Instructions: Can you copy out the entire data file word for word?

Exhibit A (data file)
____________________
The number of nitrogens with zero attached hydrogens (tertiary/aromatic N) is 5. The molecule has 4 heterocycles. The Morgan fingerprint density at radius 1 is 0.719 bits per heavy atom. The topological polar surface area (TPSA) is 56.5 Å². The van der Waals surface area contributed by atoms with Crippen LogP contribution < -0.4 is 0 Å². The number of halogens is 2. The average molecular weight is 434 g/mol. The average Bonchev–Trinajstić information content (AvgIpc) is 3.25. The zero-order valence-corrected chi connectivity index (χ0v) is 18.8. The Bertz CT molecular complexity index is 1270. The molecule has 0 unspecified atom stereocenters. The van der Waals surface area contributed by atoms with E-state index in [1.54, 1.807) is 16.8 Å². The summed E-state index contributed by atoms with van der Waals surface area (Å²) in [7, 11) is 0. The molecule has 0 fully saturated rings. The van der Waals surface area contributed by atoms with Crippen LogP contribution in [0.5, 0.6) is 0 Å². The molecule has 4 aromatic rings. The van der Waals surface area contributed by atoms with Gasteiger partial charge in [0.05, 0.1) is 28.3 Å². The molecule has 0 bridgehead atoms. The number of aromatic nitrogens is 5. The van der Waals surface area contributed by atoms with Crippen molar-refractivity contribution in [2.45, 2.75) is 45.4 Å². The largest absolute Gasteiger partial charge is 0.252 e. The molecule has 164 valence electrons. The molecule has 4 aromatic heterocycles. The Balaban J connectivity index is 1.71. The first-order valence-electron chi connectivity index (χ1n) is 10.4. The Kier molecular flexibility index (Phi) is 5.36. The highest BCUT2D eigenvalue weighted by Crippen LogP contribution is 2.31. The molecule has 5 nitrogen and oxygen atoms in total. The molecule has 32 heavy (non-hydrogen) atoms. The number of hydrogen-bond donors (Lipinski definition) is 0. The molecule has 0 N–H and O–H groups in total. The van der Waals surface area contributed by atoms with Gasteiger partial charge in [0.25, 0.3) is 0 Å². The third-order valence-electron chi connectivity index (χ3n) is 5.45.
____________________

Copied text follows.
The number of nitrogens with zero attached hydrogens (tertiary/aromatic N) is 5. The molecule has 4 heterocycles. The Morgan fingerprint density at radius 1 is 0.719 bits per heavy atom. The topological polar surface area (TPSA) is 56.5 Å². The van der Waals surface area contributed by atoms with Crippen LogP contribution < -0.4 is 0 Å². The number of halogens is 2. The average molecular weight is 434 g/mol. The average Bonchev–Trinajstić information content (AvgIpc) is 3.25. The zero-order valence-corrected chi connectivity index (χ0v) is 18.8. The Bertz CT molecular complexity index is 1270. The molecule has 0 unspecified atom stereocenters. The van der Waals surface area contributed by atoms with E-state index in [1.54, 1.807) is 16.8 Å². The summed E-state index contributed by atoms with van der Waals surface area (Å²) in [7, 11) is 0. The molecule has 0 fully saturated rings. The van der Waals surface area contributed by atoms with Crippen LogP contribution in [0.5, 0.6) is 0 Å². The molecule has 4 aromatic rings. The van der Waals surface area contributed by atoms with Gasteiger partial charge in [0.05, 0.1) is 28.3 Å². The molecule has 0 bridgehead atoms. The number of aromatic nitrogens is 5. The van der Waals surface area contributed by atoms with Crippen molar-refractivity contribution in [2.45, 2.75) is 45.4 Å². The largest absolute Gasteiger partial charge is 0.252 e. The molecule has 164 valence electrons. The molecule has 4 aromatic heterocycles. The Balaban J connectivity index is 1.71. The first-order valence-electron chi connectivity index (χ1n) is 10.4. The Kier molecular flexibility index (Phi) is 5.36. The highest BCUT2D eigenvalue weighted by Crippen LogP contribution is 2.31. The molecule has 5 nitrogen and oxygen atoms in total. The molecule has 32 heavy (non-hydrogen) atoms. The number of hydrogen-bond donors (Lipinski definition) is 0. The molecule has 0 N–H and O–H groups in total. The van der Waals surface area contributed by atoms with Gasteiger partial charge in [0.25, 0.3) is 0 Å². The third-order valence-electron chi connectivity index (χ3n) is 5.45.